From the symbolic use of gloves the custom grew up of presenting them to people of distinction on special occasions. For example, when Queen Elizabeth visited Cambridge in 1578 the vice chancellor offered her a

" a paire of gloves, perfumed and garnished with embroiderie and goldsmithe's wourke, price 60s." 

Up until quite recently women always carried matching handbags and gloves, like this picture from the 1940's - a style now only seen as a remnant at weddings, or with the royal family who, as befitting their perceived status, keep on their gloves in public.

In The Gilded Lily, Ella is delighted by her new gloves, which her sister Sadie dismisses scornfully as “trumpery”.

I originally wrote this post for  Grace Elliott's blog, thanks to her for allowing its second outing!

More information about the history of gloves can be found at

Deborah’s writing blog:
Twitter @swiftstory

Sunday, 19 May 2013

"Oh poo!" you say?

As I've no doubt mentioned before, I'm a big fan of Renaissance magazine. I devour every issue as soon as it arrives. It's largely intended for devotees of living history, specifically those who participate in Renaissance fairs. That aspect of the publication doesn't appeal to me, but their historical background and news items are fantastic. I end up tucking at least one article per issue into a research database (by photographing and emailing it to Evernote).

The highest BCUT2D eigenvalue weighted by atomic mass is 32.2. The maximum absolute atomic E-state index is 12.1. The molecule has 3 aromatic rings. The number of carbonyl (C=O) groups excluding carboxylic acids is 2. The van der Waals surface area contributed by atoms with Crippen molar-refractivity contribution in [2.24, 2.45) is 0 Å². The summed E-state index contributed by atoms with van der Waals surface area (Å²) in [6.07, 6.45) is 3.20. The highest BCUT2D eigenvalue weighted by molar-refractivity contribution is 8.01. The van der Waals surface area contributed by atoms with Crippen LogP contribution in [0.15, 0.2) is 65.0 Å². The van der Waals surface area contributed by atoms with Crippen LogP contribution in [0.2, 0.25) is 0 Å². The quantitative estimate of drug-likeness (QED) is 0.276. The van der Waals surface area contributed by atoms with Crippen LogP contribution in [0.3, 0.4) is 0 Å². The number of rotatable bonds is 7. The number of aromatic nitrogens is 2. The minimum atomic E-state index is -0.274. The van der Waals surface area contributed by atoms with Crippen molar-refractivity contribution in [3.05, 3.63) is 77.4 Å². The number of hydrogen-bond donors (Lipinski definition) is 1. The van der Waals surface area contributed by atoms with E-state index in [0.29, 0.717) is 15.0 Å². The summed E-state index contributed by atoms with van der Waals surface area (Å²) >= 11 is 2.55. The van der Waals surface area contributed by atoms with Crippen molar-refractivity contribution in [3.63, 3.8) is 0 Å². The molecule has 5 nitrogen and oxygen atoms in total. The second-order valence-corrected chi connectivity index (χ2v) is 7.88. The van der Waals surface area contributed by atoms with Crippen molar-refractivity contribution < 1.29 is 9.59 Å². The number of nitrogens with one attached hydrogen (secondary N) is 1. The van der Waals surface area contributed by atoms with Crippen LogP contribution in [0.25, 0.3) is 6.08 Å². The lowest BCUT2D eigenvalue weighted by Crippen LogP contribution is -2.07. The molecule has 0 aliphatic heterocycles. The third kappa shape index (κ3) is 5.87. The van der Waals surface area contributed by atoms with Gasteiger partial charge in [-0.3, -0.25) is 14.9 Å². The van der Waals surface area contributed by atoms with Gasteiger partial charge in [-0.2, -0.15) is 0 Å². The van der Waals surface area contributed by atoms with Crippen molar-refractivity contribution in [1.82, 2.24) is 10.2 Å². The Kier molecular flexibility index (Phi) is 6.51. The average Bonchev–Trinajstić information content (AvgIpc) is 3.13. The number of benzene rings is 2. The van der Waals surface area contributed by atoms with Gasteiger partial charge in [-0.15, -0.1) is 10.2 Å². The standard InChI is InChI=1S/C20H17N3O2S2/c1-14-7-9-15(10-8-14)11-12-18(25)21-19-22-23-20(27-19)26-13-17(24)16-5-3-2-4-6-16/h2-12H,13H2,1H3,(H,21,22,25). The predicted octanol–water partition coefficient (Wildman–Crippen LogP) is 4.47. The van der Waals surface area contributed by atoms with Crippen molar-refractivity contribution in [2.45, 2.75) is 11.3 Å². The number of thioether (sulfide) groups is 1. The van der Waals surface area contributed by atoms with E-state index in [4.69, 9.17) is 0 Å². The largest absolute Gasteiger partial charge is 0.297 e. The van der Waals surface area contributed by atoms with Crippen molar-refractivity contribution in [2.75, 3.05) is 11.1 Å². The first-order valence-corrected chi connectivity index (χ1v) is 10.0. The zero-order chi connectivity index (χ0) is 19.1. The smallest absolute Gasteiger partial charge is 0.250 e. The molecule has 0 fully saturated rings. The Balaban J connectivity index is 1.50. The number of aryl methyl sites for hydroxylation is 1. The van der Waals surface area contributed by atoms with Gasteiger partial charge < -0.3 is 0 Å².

I dog-eared two articles in the April/May 2013 issue: one on the Weald and Downland Open Air Museum in England (drool, some day I hope to go), and the other on that most secretive of topics—the privy.

I was taken aback by this remark by a travelling Italian priest in 1518:
"Whereas in Germany there are one or two tin chamber pots to every bed (in Flanders they are made of brass and very clean), in France for want of any alternative, one has to urinate on the fire. They do this everywhere, by night and day, and indeed, the greater the nobleman or lord, the more readily or openly he will do it."